Both points are (mostly) correct, but there are more reasons.
The Summoning of the Elves
I would say this one is more correct. The Valar had extended an open invitation to the Elves, which they did back in the First Age (emphasis mine):
Then again the Valar were gathered in council, and they were divided in debate. For some, and of those Ulmo was the chief, held that the Quendi should be left free to walk as they would in Middle-earth, and with their gifts of skill to order all the lands and heal their hurts. But the most part feared for the Quendi in the dangerous world amid the deceits of the starlit dusk; and they were filled moreover with the love of the beauty of the Elves and desired their fellowship. At the last, therefore, the Valar summoned the Quendi to Valinor, there to be gathered at the knees of the Powers in the light of the Trees for ever; and Mandos broke his silence, saying: 'So it is doomed.' From this summons came many woes that afterwards befell.
The Silmarillion III Quenta Silmarillion Chapter 3: "Of the Coming of the Elves and the Captivity of Melkor"
At the end of the First Age the Elves were invited to return1:
Thus an end was made of the power of Angband in the North, and' the evil realm was brought to naught; and out of the deep prisons a multitude of slaves came forth beyond all hope into the light of day, and they looked upon a world that was changed. For so great was the fury of those adversaries that the northern regions of the western world were rent asunder, and the sea roared in through many chasms, and there was confusion and great noise; and rivers perished or found new paths, and the valleys were upheaved and the hills trod down; and Sirion was no more.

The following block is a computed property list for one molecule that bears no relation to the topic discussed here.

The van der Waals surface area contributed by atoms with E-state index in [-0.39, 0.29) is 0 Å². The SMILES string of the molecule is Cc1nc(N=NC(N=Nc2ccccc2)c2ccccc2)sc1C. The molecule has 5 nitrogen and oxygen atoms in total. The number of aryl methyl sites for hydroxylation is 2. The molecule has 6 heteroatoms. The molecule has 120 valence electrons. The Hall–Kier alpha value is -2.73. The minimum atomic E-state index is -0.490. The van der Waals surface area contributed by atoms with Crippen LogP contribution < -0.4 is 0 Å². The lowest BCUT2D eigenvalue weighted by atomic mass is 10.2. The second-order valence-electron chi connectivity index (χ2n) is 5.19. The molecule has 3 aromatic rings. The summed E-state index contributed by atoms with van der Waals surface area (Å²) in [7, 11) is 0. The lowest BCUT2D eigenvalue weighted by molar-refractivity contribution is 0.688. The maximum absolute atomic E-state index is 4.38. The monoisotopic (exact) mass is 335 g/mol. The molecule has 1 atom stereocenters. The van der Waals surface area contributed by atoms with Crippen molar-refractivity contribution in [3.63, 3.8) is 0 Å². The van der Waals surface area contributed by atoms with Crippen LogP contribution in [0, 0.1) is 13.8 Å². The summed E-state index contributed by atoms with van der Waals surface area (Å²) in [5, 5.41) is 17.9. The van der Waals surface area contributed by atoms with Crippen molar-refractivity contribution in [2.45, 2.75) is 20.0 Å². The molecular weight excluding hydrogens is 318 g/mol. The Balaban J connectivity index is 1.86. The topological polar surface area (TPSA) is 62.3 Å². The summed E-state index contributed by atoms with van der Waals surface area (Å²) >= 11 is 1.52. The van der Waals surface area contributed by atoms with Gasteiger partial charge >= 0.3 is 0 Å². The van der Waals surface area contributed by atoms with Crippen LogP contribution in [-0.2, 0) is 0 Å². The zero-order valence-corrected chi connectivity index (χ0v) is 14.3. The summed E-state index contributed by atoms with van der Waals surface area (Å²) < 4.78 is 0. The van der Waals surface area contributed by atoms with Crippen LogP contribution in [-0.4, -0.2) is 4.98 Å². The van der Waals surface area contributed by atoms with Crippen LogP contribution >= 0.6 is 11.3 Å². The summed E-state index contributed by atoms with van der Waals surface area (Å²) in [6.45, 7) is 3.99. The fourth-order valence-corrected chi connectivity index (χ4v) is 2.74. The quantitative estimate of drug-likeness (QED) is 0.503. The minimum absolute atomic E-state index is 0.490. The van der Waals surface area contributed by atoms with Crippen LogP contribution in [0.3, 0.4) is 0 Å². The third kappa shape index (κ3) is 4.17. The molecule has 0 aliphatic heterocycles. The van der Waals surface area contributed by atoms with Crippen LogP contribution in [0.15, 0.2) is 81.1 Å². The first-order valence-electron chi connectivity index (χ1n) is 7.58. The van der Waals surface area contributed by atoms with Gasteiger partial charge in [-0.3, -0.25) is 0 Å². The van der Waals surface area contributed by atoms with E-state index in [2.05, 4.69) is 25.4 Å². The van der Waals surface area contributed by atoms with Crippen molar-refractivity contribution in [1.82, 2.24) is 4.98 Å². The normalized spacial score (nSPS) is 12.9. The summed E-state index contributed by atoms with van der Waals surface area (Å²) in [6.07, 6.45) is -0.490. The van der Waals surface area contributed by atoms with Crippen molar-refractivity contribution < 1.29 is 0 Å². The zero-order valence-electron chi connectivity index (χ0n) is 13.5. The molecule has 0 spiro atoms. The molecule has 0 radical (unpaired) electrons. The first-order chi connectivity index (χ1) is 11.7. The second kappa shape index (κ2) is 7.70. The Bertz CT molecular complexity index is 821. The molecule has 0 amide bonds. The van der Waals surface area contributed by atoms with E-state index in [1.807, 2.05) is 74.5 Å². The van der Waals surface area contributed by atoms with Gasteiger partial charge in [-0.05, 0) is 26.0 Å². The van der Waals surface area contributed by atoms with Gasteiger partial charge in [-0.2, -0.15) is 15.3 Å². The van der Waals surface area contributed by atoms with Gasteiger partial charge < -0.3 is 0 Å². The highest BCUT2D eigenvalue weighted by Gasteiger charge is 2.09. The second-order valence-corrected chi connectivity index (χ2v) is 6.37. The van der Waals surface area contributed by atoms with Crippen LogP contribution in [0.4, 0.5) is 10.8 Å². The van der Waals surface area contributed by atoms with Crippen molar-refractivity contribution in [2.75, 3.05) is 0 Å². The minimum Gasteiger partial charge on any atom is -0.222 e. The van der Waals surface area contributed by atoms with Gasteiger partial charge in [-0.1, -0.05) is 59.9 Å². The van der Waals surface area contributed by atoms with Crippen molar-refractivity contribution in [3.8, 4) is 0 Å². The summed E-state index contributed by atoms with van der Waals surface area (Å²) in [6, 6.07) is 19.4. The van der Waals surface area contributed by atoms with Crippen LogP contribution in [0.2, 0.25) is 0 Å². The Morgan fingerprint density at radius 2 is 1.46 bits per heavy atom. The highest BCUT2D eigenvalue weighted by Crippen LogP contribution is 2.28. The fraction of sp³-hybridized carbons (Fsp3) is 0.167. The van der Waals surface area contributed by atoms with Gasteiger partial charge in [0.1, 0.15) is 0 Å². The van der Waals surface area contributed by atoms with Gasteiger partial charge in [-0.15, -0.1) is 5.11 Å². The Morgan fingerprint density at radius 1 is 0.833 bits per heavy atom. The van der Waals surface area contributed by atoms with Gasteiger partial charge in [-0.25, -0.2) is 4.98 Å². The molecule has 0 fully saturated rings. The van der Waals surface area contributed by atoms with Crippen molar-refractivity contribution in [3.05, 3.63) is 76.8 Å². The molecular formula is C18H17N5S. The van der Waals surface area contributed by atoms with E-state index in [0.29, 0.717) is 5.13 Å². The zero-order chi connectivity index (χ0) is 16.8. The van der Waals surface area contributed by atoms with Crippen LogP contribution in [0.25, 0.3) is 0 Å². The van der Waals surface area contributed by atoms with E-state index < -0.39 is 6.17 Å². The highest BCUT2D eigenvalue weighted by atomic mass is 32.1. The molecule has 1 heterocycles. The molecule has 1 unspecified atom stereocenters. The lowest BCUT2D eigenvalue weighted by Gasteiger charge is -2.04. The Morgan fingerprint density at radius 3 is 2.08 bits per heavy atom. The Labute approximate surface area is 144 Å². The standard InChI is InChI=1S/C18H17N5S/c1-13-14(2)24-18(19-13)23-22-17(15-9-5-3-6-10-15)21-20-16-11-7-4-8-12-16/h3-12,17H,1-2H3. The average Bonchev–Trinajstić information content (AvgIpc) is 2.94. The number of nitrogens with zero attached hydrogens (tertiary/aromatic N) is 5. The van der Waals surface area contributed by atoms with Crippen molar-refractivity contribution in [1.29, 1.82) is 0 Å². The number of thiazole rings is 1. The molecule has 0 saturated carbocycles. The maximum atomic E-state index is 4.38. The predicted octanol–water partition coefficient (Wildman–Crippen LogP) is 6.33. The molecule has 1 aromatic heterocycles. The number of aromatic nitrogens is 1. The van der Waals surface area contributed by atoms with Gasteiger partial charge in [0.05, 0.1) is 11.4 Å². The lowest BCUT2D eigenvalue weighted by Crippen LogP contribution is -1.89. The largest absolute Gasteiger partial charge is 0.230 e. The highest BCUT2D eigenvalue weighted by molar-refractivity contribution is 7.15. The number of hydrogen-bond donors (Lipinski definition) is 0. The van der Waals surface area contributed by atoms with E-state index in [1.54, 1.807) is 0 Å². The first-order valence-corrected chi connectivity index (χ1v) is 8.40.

Then Eönwë as herald of the Elder King summoned the Elves of Beleriand to depart from Middle-earth.
The Silmarillion III Quenta Silmarillion Chapter 24: "Of the Voyage of Eärendil and the War of Wrath"
Letter 131 suggests that this "invitation" wasn't quite as cordial as it sounds:
We learn that the Exiled Elves were, if not commanded, at least sternly counselled to return into the West, and there be at peace. They were not to dwell permanently in Valinor again, but in the Lonely Isle of Eresseëa within sight of the Blessed Realm.
The Letters of J.R.R. Tolkien 131: To Milton Waldman. 1951.
Of course, we know that some chose not to return, and they lead us to the second point.
The Fading of the Elves
It's not wholly inaccurate to say that the "Fading" of the Elves was the result of their bodies being consumed by their souls. The theology of Middle-earth has the notions of fëa and hröa, respectively spirit and body. Keep those in mind as you read the following excerpt:
As ages passed the dominance of their fëar ever increased, 'consuming' their bodies (as has been noted). The end of this process is their 'fading', as Men have called it; for the body becomes at last, as it were, a mere memory held by the fëa; and that end has already been achieved in many regions of Middle-earth, so that the Elves are indeed deathless and may not be destroyed or changed.
History of Middle-earth X Morgoth's Ring Part 2 "The Second Phase" Chapter 3: "Laws and Customs Among the Eldar" Of Death and the Severance of Fëa and Hröndo [> Hröa]2
However, I suspect this was a minority case. The only way for this to occur is if an Elf manages to not die in Middle-earth (by which I mean, avoid the destruction of their hröa), which is not an easy task.
The Death of the Elves
Incidentally, the destruction of the hröa is yet another way many Elves could have gotten back to Aman: